But gimmick or not, rendering a scene like this, or a character (The Mandalorian’s Baby Yoda), or even an entire episode (Twilight Zone’s “The Invaders,” Buffy’s “Hush,” Mr. Robot’s “405 Method Not Found”) as silent can bring important elements of a story into sharp relief. Actors have to work harder to make themselves understood. Directors, cinematographers, and editors have to work harder to be precise in their visual language. And audiences, most critically, have to commit their full attention to catching the nuances of all that hard work. (Meaning, these days at least, that we have to put down our phones.)
Anyone who’s caught up on Hulu’s Only Murders in the Building is likely to already have a sense of what I mean by this. But just to make it clear: In “The Boy from 6B,” this Silent Episode structure shows up through the episode’s point-of-view character, Theo Dimas (James Caverly), who is Deaf. In keeping with the shifting narrative framework established in the first episode, this means that the narrative—and by extension, the audience—spends the bulk of the episode inside Theo’s head. In practice, it means spending the bulk of the episode in silence.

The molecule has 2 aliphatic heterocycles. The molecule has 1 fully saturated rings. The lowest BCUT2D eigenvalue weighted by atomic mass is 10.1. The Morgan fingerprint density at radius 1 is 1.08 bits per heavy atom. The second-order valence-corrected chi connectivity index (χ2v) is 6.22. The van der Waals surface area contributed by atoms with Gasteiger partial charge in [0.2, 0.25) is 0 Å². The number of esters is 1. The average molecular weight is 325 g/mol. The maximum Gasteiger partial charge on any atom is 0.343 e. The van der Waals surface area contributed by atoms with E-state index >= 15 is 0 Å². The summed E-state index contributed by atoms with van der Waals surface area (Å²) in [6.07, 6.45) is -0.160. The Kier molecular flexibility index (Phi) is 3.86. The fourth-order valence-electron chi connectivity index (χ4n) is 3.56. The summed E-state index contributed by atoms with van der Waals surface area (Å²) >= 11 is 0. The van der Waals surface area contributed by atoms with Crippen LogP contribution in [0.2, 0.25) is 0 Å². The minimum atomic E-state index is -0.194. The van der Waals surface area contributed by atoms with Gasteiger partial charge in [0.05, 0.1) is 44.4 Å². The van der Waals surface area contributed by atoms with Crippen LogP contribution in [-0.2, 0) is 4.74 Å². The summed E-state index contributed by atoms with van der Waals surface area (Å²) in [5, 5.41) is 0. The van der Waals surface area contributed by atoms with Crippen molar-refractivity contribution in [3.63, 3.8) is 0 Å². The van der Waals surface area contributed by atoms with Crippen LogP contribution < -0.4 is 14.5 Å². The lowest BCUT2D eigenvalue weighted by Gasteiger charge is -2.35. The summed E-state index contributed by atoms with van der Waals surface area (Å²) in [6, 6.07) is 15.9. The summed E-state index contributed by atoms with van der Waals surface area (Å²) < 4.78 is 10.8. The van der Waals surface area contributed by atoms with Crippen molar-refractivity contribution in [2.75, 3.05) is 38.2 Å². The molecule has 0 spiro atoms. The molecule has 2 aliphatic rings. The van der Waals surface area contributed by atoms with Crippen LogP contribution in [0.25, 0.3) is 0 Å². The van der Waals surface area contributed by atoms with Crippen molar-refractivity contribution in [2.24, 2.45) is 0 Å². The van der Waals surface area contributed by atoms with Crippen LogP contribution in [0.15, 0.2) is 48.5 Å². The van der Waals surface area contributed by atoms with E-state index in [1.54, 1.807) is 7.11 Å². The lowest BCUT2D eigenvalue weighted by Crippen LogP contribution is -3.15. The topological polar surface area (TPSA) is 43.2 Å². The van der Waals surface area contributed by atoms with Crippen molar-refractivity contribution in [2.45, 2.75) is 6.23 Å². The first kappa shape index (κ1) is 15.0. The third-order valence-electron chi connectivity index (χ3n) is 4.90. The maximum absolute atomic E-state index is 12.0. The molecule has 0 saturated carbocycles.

Spoiler Warning in the next section for Only Murders in the Building’s “The Boy from 6B”
This isn’t a pure silence we’re talking about, though. Rather, it’s the muffled, rumbling kind of silence you might “hear” when you’ve sunk yourself to the bottom of a deep pool. (Or, say, if you’ve just had a massive bomb go off right next to your ear, à la Daybreak’s wildly effective series finale on Netflix.) This is the silence of Theo’s inner world, on the verge of almost being able to discern something sharper than bass thumps and pressure changes, but never quite getting there—a not-so-subtle reflection of how Theo has, under the suffocating thumb of his corpse-robber of father (Nathan Lane), learned to relate to the outer world.